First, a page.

Cookbook: Setting up Drupal

Setting up Drupal with Cherokee is really easy. We will assume that our Document Root directory is /var/www/drupal of the server we are working on. This recipe uses Drupal 6.6, which is the latest release at the time of writing.

You will need PHP support correctly configured in Cherokee, and PHP with the MySQL module installed. The default configuration already provides a valid PHP configuration for Cherokee if you have php-cgi installed, but you can follow the appropriate recipe about setting up PHP in case you don't have it available for some reason.

Under these conditions, you could start Drupal's installation and you would already be able to have your site up and running.

However, we can add several refinements to Cherokee's settings. Mainly:

  1. Forward all requests for (or whatever domain is resolved to our machine) to

  2. Set up an appropriate url rewriting configuration for Drupal.

  3. Serve directly the static content speeding avoiding the dynamic-processing bottle-neck.

  4. Use the regex from Drupal's .htaccess for denying access to certain paths.

With this we should be able to do everything Drupal's supposed to do, and it should work with Imagecache's dynamic thumbnail generation.

Setting up Cherokee

Default virtual server

We'll begin by cloning the default virtual server, just to keep the default PHP configuration. Create a clone named

Drupal default

Then, we'll delete every erasable rule in the default virtual server since we are going to use it to redirect every petition not matched by the virtual server. We will set the remaining one to be managed by the Redirection handler, like this:

Drupal default
Type Regular Expression Redirection
External (.*)$$1

After that, this is how the list of rules for this server should look like.

Drupal default

This clears the first milestone. The remaining three will be accomplished by tweaking the virtual server.

First step

Remember to set up the Document root to /var/www/drupal.

Drupal example

Delete all the rules except php and Default.

Drupal example

As previously, we will manage the Default rule with the redirection handler.

Type Regular Expression Redirection
Internal ^(.*)$ /index.php?q=$1
Drupal example
Second step

Remember to set up Drupal as custom error handler for the virtual server. Do so in the Error Handler tab, selecting the Custom redirections option and sending 404 errors to Drupal.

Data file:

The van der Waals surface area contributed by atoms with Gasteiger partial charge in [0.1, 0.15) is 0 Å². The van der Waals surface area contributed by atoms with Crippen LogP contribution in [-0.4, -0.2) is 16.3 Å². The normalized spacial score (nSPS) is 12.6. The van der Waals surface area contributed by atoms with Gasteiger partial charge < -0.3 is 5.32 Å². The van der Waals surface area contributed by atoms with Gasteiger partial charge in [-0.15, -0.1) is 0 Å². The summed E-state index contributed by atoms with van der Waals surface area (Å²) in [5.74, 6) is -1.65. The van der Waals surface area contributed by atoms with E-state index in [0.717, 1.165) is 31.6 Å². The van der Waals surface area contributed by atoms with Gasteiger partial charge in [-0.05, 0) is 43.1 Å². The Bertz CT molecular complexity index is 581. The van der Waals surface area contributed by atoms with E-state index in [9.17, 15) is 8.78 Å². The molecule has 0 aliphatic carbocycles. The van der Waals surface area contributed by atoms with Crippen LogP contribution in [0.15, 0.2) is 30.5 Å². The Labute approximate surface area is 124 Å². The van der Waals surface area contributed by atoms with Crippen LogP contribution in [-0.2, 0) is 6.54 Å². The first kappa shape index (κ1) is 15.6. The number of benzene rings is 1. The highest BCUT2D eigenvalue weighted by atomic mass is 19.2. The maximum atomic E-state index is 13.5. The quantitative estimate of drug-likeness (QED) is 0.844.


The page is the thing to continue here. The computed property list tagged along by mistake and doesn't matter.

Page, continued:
Drupal example
Error URL
404 Not Found /index.php
Third step

Next, we need to address the clean URLs matter. To do so, create another redirection rule.

Type Regular Expression Redirection
Internal ^/(.)\?(.)$ /index.php?q=$1&$2
Fourth step

After this we will go straight to another milestone: directly serving static files, which is an easy task to accomplish.

Just set up an File Exists-type rule. Check the Match any checkbox, and manage it with the Static file handler. Remember to activate the IO Cache option and to specify whatever expiration period you see fit for these files. If you ever edit the configuration just remember that this rule should be located after the PHP rule. Otherwise you will end up statically serving them instead of processing them via PHP. In fact it is a good idea to keep your rules for dynamic contents in a high position on your list of rules.

Fifth step

Now to block bad paths, as specified by the htaccess file provided with Drupal. For this we will use an internal Regular expression-type rule matching the following expression:


Handle this with the HTTP error handler:

403 Forbidden
Sixth step

The last thing to do on Cherokee's side is to specify a sixth rule that fixes an issue with how requests for the root are managed having the File exists handler in place. Simply define yet another redirection rule for this regular expression:

Type Regular Expression Redirection
Internal ^/$ /index.php

All done. After this you should have six rules in your list. This configuration does work. Reorder your rules accordingly if you seem to have any trouble.

Drupal rules
Figure: List of rules

Now, to install Drupal!

Setting up Drupal

First download and uncompress the distributed Drupal release into /var/www/drupal, and create a database suitable for the installation.

Log in to MySQL:

mysql -u root -p

And create the database for Drupal. We will be using the name drupal, the user drupaluser and the password drupalpassword, but you should set up your own.

GRANT ALL PRIVILEGES ON drupal.* TO [email protected] IDENTIFIED BY 'drupalpassword';
GRANT ALL PRIVILEGES ON drupal.* TO [email protected] IDENTIFIED BY 'drupalpassword';

Then point your web browser to http://localhost and follow the instructions provided by the installer.

You will need to copy the config file and change the permissions manually to proceed:

cd /var/www/drupal/sites/default
cp default.settings.php settings.php
chmod 644 settings.php

And the installation will be almost automatic. Just fill up the requested values and you will obtain the following results once your are through.

Drupal in action!
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